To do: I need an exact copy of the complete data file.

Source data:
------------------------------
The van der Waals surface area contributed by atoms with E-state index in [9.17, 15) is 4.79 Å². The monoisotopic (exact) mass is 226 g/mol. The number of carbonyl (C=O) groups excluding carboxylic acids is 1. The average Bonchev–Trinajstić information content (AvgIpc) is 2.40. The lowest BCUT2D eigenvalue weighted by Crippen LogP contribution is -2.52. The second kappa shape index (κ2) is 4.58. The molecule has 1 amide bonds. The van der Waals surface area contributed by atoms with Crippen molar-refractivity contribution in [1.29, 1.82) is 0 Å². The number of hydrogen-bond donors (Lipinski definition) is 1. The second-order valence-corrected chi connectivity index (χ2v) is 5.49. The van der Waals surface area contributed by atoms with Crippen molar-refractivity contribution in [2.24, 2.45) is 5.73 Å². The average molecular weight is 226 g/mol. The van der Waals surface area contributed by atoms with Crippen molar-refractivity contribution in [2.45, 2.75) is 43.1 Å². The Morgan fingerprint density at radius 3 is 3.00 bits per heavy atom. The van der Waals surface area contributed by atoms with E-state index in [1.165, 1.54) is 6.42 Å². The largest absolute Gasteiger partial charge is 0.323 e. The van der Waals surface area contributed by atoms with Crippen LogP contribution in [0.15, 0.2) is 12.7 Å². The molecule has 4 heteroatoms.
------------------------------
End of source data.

The van der Waals surface area contributed by atoms with E-state index in [9.17, 15) is 4.79 Å². The monoisotopic (exact) mass is 226 g/mol. The number of carbonyl (C=O) groups excluding carboxylic acids is 1. The average Bonchev–Trinajstić information content (AvgIpc) is 2.40. The lowest BCUT2D eigenvalue weighted by Crippen LogP contribution is -2.52. The second kappa shape index (κ2) is 4.58. The molecule has 1 amide bonds. The van der Waals surface area contributed by atoms with Crippen molar-refractivity contribution in [1.29, 1.82) is 0 Å². The number of hydrogen-bond donors (Lipinski definition) is 1. The second-order valence-corrected chi connectivity index (χ2v) is 5.49. The van der Waals surface area contributed by atoms with Crippen molar-refractivity contribution in [2.24, 2.45) is 5.73 Å². The average molecular weight is 226 g/mol. The van der Waals surface area contributed by atoms with Crippen molar-refractivity contribution in [2.45, 2.75) is 43.1 Å². The Morgan fingerprint density at radius 3 is 3.00 bits per heavy atom. The van der Waals surface area contributed by atoms with E-state index in [1.165, 1.54) is 6.42 Å². The largest absolute Gasteiger partial charge is 0.323 e. The van der Waals surface area contributed by atoms with Crippen LogP contribution in [0.15, 0.2) is 12.7 Å². The molecule has 4 heteroatoms.